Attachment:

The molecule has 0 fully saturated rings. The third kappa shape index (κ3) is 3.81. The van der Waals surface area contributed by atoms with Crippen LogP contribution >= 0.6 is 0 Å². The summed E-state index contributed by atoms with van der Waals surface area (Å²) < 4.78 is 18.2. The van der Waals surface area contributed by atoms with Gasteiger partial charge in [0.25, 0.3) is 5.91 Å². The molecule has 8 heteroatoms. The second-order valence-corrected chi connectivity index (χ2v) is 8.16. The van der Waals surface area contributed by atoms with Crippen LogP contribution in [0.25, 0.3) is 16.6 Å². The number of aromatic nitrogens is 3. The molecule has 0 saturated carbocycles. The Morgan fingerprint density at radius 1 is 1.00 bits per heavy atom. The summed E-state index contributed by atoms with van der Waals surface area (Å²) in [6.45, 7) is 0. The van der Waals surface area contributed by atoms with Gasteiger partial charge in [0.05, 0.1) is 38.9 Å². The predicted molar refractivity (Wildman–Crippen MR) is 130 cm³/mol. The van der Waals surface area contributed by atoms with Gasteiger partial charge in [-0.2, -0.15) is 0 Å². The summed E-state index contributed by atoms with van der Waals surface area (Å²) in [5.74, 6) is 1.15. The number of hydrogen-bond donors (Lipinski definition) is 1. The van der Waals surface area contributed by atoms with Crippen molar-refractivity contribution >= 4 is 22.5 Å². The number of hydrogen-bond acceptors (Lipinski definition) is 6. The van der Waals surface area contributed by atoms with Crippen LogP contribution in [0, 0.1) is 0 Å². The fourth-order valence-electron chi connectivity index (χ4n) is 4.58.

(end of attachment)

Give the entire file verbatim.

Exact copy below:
The molecule has 0 fully saturated rings. The third kappa shape index (κ3) is 3.81. The van der Waals surface area contributed by atoms with Crippen LogP contribution >= 0.6 is 0 Å². The summed E-state index contributed by atoms with van der Waals surface area (Å²) < 4.78 is 18.2. The van der Waals surface area contributed by atoms with Gasteiger partial charge in [0.25, 0.3) is 5.91 Å². The molecule has 8 heteroatoms. The second-order valence-corrected chi connectivity index (χ2v) is 8.16. The van der Waals surface area contributed by atoms with Crippen LogP contribution in [0.25, 0.3) is 16.6 Å². The number of aromatic nitrogens is 3. The molecule has 0 saturated carbocycles. The Morgan fingerprint density at radius 1 is 1.00 bits per heavy atom. The summed E-state index contributed by atoms with van der Waals surface area (Å²) in [6.45, 7) is 0. The van der Waals surface area contributed by atoms with Gasteiger partial charge in [0.05, 0.1) is 38.9 Å². The predicted molar refractivity (Wildman–Crippen MR) is 130 cm³/mol. The van der Waals surface area contributed by atoms with Gasteiger partial charge in [-0.2, -0.15) is 0 Å². The summed E-state index contributed by atoms with van der Waals surface area (Å²) in [5.74, 6) is 1.15. The number of hydrogen-bond donors (Lipinski definition) is 1. The van der Waals surface area contributed by atoms with Crippen molar-refractivity contribution >= 4 is 22.5 Å². The number of hydrogen-bond acceptors (Lipinski definition) is 6. The van der Waals surface area contributed by atoms with Crippen LogP contribution in [0, 0.1) is 0 Å². The fourth-order valence-electron chi connectivity index (χ4n) is 4.58.